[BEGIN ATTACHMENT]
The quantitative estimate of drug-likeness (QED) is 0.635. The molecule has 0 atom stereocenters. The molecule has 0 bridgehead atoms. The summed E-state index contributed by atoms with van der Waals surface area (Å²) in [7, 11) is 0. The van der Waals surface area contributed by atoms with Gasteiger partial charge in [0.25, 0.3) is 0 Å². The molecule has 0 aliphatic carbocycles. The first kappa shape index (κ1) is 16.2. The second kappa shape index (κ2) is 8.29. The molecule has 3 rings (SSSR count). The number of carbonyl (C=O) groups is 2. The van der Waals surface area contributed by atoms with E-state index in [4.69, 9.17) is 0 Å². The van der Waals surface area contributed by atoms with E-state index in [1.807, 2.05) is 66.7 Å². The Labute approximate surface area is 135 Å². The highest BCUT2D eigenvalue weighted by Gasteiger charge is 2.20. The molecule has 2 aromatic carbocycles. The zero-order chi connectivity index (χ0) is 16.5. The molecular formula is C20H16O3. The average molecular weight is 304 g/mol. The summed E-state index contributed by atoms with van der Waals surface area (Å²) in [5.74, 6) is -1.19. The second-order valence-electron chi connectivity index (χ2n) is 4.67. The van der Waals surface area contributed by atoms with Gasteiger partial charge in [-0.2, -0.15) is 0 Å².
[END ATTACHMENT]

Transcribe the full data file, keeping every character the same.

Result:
The quantitative estimate of drug-likeness (QED) is 0.635. The molecule has 0 atom stereocenters. The molecule has 0 bridgehead atoms. The summed E-state index contributed by atoms with van der Waals surface area (Å²) in [7, 11) is 0. The van der Waals surface area contributed by atoms with Gasteiger partial charge in [0.25, 0.3) is 0 Å². The molecule has 0 aliphatic carbocycles. The first kappa shape index (κ1) is 16.2. The second kappa shape index (κ2) is 8.29. The molecule has 3 rings (SSSR count). The number of carbonyl (C=O) groups is 2. The van der Waals surface area contributed by atoms with E-state index in [4.69, 9.17) is 0 Å². The van der Waals surface area contributed by atoms with E-state index in [1.807, 2.05) is 66.7 Å². The Labute approximate surface area is 135 Å². The highest BCUT2D eigenvalue weighted by Gasteiger charge is 2.20. The molecule has 2 aromatic carbocycles. The zero-order chi connectivity index (χ0) is 16.5. The molecular formula is C20H16O3. The average molecular weight is 304 g/mol. The summed E-state index contributed by atoms with van der Waals surface area (Å²) in [5.74, 6) is -1.19. The second-order valence-electron chi connectivity index (χ2n) is 4.67. The van der Waals surface area contributed by atoms with Gasteiger partial charge in [-0.2, -0.15) is 0 Å².